Bishop described how one of the cops stood his ground to return fire as the congressmen and at least one of their children dove for cover in a dugout and Scalise dragged himself across the field after being hit, leaving a trail of blood behind him.
Scalise – seen here after being shot in the hip – is still recovering from his wounds
James Hodgkinson, (pictured) who shot Scalise and others at the baseball practice in Virginia had with him a piece of paper with doodles and the names of three lawmakers, a source familiar with the case says
‘As we were standing here this morning, a gunman walked up to the fence line and just began to shoot. I was standing at home plate and he was in the third base line,’ he told CBS Detroit. ‘He had a rifle that was clearly meant for the job of taking people out, multiple casualties, and he had several rounds and magazines that he kept unloading and reloading.’
He said: ‘The only reason why any of us walked out of this thing, by the grace of God, one of the folks here had a weapon to fire back and give us a moment to find cover.’
‘We were inside the backstop and if we didn’t have that cover by a brave person who stood up and took a shot themselves, we would not have gotten out of there and every one of us would have been hit – every single one of us.
‘He was coming around the fence line and he was looking for all of us who had found cover in different spots. But if we didn’t have return fire right there, he would have come up to each one of us and shot us point-blank.’
Lawmakers who witnessed the incident described how Hodgkinson shot Scalise, who was lay bleeding for several minutes but was unable to get medical attention because of the active shooter situation.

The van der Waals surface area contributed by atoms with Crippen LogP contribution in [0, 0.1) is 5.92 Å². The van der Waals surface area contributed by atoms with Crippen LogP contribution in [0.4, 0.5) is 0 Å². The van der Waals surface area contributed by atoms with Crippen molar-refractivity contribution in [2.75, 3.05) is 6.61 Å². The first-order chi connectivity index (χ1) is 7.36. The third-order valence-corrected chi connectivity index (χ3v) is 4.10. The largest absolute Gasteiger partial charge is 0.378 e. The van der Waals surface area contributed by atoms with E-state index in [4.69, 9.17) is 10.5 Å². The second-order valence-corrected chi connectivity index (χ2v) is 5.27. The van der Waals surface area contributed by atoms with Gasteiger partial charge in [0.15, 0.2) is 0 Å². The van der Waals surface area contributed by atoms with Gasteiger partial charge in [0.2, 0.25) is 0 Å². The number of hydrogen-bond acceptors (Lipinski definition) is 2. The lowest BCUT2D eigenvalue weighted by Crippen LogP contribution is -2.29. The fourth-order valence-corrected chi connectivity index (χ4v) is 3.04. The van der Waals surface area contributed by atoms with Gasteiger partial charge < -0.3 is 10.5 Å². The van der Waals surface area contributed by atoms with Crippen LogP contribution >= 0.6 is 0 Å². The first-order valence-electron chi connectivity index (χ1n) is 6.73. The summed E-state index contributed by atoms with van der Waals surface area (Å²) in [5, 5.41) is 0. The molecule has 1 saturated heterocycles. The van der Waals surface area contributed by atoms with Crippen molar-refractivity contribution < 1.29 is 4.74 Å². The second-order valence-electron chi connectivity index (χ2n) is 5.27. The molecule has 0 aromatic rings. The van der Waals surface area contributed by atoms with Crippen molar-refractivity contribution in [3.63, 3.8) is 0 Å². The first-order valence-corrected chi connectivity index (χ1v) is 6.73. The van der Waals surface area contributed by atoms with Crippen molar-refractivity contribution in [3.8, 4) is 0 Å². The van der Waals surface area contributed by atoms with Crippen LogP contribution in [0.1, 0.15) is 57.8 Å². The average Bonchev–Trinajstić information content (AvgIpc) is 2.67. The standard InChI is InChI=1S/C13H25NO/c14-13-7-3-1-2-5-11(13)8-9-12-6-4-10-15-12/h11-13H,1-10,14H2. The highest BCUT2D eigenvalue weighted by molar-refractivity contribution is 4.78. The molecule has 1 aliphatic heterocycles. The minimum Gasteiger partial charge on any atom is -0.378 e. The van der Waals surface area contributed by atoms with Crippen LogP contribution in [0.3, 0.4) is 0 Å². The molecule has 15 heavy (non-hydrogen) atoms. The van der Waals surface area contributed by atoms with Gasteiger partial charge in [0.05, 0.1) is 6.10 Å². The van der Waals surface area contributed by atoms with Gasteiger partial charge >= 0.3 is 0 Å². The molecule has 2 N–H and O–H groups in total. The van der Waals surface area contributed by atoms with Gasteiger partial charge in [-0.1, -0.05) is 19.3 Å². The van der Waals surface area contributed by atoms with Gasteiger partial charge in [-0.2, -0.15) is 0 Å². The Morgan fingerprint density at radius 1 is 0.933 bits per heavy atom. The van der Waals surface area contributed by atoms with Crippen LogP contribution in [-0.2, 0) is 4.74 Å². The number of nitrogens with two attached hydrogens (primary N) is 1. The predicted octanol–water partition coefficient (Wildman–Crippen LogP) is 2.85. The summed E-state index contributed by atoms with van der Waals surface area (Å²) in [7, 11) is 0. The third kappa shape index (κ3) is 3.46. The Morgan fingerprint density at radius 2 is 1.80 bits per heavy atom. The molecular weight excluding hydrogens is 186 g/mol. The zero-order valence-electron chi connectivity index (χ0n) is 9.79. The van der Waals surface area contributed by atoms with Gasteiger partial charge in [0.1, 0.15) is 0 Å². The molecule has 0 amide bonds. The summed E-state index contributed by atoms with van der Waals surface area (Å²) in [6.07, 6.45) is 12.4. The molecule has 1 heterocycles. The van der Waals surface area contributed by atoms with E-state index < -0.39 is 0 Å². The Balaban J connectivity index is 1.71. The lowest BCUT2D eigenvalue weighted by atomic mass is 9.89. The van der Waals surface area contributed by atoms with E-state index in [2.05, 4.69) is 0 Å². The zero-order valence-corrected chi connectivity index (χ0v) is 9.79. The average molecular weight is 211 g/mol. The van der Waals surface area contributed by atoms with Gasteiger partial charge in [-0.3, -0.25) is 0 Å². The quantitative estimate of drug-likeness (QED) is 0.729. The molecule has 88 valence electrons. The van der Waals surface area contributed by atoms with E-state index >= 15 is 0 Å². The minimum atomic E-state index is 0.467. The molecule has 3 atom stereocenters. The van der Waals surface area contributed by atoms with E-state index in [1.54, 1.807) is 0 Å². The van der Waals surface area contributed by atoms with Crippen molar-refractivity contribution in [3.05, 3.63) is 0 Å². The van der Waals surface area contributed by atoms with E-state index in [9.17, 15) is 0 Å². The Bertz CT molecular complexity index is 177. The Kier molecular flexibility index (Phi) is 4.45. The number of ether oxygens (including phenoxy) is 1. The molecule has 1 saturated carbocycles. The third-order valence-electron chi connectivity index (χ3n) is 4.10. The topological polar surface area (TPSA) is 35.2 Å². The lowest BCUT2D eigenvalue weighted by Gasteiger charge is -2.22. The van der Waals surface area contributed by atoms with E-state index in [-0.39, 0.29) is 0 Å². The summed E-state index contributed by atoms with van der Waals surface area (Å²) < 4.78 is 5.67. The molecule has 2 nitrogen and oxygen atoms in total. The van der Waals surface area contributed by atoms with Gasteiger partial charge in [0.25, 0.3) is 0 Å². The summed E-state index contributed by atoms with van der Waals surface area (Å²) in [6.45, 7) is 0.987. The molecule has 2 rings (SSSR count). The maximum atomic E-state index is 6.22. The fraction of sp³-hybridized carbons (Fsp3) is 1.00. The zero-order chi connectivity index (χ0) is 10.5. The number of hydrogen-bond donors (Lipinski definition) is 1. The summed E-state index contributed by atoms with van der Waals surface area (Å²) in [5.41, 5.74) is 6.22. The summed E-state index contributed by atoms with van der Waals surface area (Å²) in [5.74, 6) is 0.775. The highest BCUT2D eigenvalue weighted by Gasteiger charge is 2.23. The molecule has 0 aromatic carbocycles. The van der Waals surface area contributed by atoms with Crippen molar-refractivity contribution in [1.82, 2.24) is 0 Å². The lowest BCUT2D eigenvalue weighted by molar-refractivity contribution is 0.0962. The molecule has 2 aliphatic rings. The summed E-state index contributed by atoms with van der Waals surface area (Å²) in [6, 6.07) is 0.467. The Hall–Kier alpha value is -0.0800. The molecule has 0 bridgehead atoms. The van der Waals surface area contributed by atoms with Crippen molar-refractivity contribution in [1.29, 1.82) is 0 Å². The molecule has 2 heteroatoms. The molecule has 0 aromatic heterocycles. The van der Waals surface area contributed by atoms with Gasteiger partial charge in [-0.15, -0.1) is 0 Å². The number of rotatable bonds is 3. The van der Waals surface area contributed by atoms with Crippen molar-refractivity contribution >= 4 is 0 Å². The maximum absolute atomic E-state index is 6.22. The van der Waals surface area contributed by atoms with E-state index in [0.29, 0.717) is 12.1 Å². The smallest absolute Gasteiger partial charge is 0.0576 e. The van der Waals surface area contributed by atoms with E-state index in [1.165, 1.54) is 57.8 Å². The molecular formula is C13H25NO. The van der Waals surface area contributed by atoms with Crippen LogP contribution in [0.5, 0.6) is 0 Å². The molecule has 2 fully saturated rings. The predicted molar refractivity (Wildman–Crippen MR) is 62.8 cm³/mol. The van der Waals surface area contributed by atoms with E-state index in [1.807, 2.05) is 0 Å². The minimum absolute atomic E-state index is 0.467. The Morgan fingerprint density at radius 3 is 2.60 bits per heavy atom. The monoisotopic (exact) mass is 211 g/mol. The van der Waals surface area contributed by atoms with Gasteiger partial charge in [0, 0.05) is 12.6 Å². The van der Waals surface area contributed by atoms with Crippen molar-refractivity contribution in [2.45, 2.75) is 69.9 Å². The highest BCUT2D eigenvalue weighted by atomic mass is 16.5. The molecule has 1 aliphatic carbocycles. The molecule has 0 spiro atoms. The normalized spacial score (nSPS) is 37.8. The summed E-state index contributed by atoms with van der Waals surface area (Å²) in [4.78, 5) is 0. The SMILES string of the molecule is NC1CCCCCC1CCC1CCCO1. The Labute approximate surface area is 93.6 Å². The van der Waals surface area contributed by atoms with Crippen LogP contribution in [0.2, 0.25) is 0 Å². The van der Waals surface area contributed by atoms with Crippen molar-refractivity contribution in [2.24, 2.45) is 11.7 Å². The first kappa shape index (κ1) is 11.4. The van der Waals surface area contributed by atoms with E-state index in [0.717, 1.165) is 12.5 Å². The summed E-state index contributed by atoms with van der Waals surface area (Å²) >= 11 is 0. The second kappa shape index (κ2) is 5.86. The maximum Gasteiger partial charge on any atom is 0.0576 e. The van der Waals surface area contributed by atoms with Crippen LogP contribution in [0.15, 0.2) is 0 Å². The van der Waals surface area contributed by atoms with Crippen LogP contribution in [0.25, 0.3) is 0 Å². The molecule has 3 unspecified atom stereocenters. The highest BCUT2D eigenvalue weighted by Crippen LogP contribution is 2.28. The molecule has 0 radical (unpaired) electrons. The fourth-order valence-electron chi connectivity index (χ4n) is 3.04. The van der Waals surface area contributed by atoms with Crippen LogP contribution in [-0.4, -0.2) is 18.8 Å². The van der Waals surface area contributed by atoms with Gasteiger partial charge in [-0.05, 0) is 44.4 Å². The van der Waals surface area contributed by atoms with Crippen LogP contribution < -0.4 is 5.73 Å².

Hodgkinson opened fire from behind the third base dugout while the players were on the field, hitting Scalise, while the other Congressman dove for cover
He indicated he was able to get control of the external wound, but wasn’t aware of whether there were internal injuries or internal blood loss. Rep. Mo Brooks described working with Wenstrup to use a belt to make a tourniquet to stop blood loss.
President Donald Trump also praised the two cops for their ‘heroic actions’, saying ‘many lives’ would have been lost if they had not been there.
The group was practicing for a charity match when they were attacked.
Hodgkinson was gunned down by the protection officers who found he had a piece of paper on him with doodles and the names of three lawmakers, according to a person familiar with the case.
The list of names reportedly included Alabama Rep Mo Brooks, South Carolina Rep Jeff Duncan and Arizona Rep Trent Franks.
Gunman Hodgkinson had documented his hatred for the president in Facebook and Twitter posts where he threatened to ‘destroy Trump & co’ and labeled him a ‘traitor’.
He has a history of gun violence, previously pointing one at a man during a family argument in 2006. He was once arrested for domestic battery and faced other charges for DUI, attempting to elude police and obstructing a police officer.
According to the gunman’s family, he was distraught about Trump’s November election win. His estranged brother told The New York Times that he had traveled to Virginia two months ago and had signed up for a membership at the YMCA opposite the baseball field he attacked but cancelled it this week.